Plasmacytoma of the Bone

September 14, 2005
Sonia Arunabh, MD

,
Terence M. Brady, MD

A 55-year-old man complaining of backache had localized tenderness at the paraspinal region over the posterior portion of the right 7th rib. A CT scan of the thorax revealed erosion of this portion of the rib, along with a space-occupying lesion that displaced the adjacent pleura and lung. Needle aspiration and biopsy study of this mass showed it to be a plasmacytoma.

A 55-year-old man complaining of backache had localized tenderness at the paraspinal region over the posterior portion of the right 7th rib. A CT scan of the thorax revealed erosion of this portion of the rib, along with a space-occupying lesion that displaced the adjacent pleura and lung. Needle aspiration and biopsy study of this mass showed it to be a plasmacytoma.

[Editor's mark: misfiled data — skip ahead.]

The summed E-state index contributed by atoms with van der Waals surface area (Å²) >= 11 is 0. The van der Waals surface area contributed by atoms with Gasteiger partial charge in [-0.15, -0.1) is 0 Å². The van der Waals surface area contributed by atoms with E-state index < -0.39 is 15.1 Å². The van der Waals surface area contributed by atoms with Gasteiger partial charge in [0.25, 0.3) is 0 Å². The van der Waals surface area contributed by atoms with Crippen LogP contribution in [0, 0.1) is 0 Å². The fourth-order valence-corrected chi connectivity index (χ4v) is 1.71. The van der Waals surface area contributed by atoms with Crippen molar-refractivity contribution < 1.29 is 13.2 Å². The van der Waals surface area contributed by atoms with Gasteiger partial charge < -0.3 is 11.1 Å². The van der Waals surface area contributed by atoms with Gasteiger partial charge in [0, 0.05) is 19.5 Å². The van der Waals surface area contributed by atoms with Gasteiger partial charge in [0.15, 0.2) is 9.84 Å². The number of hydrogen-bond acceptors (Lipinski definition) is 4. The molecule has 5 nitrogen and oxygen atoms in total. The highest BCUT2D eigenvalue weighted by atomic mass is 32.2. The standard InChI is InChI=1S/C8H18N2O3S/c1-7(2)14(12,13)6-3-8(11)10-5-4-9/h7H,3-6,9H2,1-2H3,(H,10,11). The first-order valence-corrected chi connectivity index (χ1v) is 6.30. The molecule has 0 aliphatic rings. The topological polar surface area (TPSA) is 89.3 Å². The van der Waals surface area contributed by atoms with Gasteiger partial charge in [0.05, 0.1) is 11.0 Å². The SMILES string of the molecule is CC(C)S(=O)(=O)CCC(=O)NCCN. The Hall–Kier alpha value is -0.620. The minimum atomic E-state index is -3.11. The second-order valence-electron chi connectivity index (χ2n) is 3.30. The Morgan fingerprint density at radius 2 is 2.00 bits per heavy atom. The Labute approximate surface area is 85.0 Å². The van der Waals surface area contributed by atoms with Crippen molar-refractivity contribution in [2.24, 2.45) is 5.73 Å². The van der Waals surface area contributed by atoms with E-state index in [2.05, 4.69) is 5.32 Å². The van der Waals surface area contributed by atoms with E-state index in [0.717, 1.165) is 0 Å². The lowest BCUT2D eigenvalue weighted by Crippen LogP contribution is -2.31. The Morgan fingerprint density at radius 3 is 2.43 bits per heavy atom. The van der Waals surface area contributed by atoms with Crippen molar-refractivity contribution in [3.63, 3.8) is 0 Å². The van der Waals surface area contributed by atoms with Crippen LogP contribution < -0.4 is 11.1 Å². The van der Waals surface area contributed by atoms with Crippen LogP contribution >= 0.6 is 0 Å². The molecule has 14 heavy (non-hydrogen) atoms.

A study of aspirated bone marrow showed no abnormalities, and a complete skeletal survey showed no other bony lesions. Immunoelectrophoresis of serum and urine showed no abnormal proteins, thereby establishing a diagnosis of solitary plasmacytoma of the rib.

Solitary plasmacytomas of the bone are usually located in the spine or the long bones of the extremities. Overt multiple myeloma develops in about 55% of affected patients, usually within 3 to 4 years. Treatment consists of radiation of the involved region. Patients should be checked regularly for subsequent development of multiple myeloma.

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